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for a meeting to be held upon French soil without official spies being among the audience.
In Russia both the police and military arms keep watch upon suspects, detectives move everywhere among those where discontent is supposed to be fomenting.
London has for many years been a hot bed of anarchist scheming, but even there the system of espionage is carefully maintained and when the doctrine of massacre is propagated the speakers are noted by the officers. It is true that too much inflammatory speech-making is allowed, but the movements of dangerous characters are closely followed.
The people and the loyal press, the pulpit, the lawmakers and the government itself are a unit with the whole civilized world concerning the duty which lies at our doors. Surveillance is not sufficient, for the sporadic teaching of destruction is liable to develop anywhere and at any time a new assassin who is unknown to the police and who now perhaps for the first time becomes a criminal. Moreover, when a great crime has been committed their loose organizations are easily scattered and it is nearly impossible to trace their relationship with the deed, in lines sufficiently definite to secure punishment.
In the columns of his journal, which is the avowed advocate of the bomb, Most says: “As a rule never more than one anarchist should take charge of the attempt, so that in case of discovery the anarchist party may suffer as little as possible.”
The civilized world should act at once and together for the suppression of the whole dangerous doctrine.
The consensus of opinion seems to be that one of the tropical islands should be devoted to the use of anarchists. The innocent natives should be bought out and provided with other homes and then the island should be given over to those who object to all forms of government. This suggestion comes simultaneously from all parts of the country and from the ranks of the most intelligent economists. There could be no cruelty in giving them an opportunity to practice their own methods and live independently of law. They could see the workings of their own theory, and this would be its radical cure. They would soon tire of each other and the result would be the survival of the strongest, but civilization would at least be safe from their depredations, and the young people of America would be delivered from the poison of their teachings.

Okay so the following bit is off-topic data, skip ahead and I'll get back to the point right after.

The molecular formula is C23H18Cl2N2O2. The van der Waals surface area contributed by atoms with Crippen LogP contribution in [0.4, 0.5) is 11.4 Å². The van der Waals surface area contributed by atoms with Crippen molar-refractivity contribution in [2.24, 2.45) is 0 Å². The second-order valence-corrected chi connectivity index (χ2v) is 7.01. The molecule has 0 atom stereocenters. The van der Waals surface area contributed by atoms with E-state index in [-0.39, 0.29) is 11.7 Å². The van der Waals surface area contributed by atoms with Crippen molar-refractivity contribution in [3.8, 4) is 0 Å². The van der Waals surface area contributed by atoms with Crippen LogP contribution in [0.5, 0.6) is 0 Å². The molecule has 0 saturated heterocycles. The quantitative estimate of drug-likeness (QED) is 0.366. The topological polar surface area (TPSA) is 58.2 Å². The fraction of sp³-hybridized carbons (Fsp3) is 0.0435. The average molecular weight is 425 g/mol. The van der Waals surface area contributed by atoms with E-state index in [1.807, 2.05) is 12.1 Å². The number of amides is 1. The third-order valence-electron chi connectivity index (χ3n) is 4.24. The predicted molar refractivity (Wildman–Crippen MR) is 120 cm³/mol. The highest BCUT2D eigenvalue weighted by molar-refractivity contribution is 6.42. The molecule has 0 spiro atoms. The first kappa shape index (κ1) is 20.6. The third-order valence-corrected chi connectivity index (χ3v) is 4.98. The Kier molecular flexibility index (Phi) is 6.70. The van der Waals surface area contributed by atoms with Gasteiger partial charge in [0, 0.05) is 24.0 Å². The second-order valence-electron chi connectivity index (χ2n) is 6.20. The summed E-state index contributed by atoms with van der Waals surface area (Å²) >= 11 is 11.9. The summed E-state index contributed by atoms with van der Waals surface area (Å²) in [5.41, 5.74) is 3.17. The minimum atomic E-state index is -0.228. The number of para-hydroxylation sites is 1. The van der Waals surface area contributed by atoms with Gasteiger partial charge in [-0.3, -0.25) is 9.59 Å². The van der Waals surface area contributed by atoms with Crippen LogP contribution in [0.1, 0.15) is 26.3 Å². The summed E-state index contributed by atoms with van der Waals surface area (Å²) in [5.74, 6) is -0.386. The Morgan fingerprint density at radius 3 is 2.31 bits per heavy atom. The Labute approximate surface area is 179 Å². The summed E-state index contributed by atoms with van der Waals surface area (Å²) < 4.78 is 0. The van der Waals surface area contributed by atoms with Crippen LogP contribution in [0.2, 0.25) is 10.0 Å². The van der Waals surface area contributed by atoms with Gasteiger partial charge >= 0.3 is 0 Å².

Those who preach anarchy and the destruction of law have come to the United States without invitation and often because they could no longer keep out of prison in their native land. Under these circumstances the least they can do is to live thankfully under the flag which,
whether wisely or not, has given then a refuge. If, then, they cannot live under the Stars and Stripes without a constant vilification of the principles which these glorious colors represent, if they are so utterly destitute of moral development that they cannot appreciate American liberty and culture, they should at once leave a soil which has been found so uncongenial. Not only this, but the government should see to it that they go at once and provide them with free transportation to some spot where they may easily make a living by working for it, and where they will be entirely unhampered by the laws which they despise.
The sturdy young republic has been too generous with her invitations to the down-trodden of the Old World. She has received multitudes of their poor and maimed, their destitute and comparatively helpless. She has given them homes and lands, she has furnished them with means to earn their daily bread and has freely educated their children. She has made herself cosmopolitan for their sakes, and many of them, perhaps the most, have repaid her hospitality by making good citizens under her care and protection.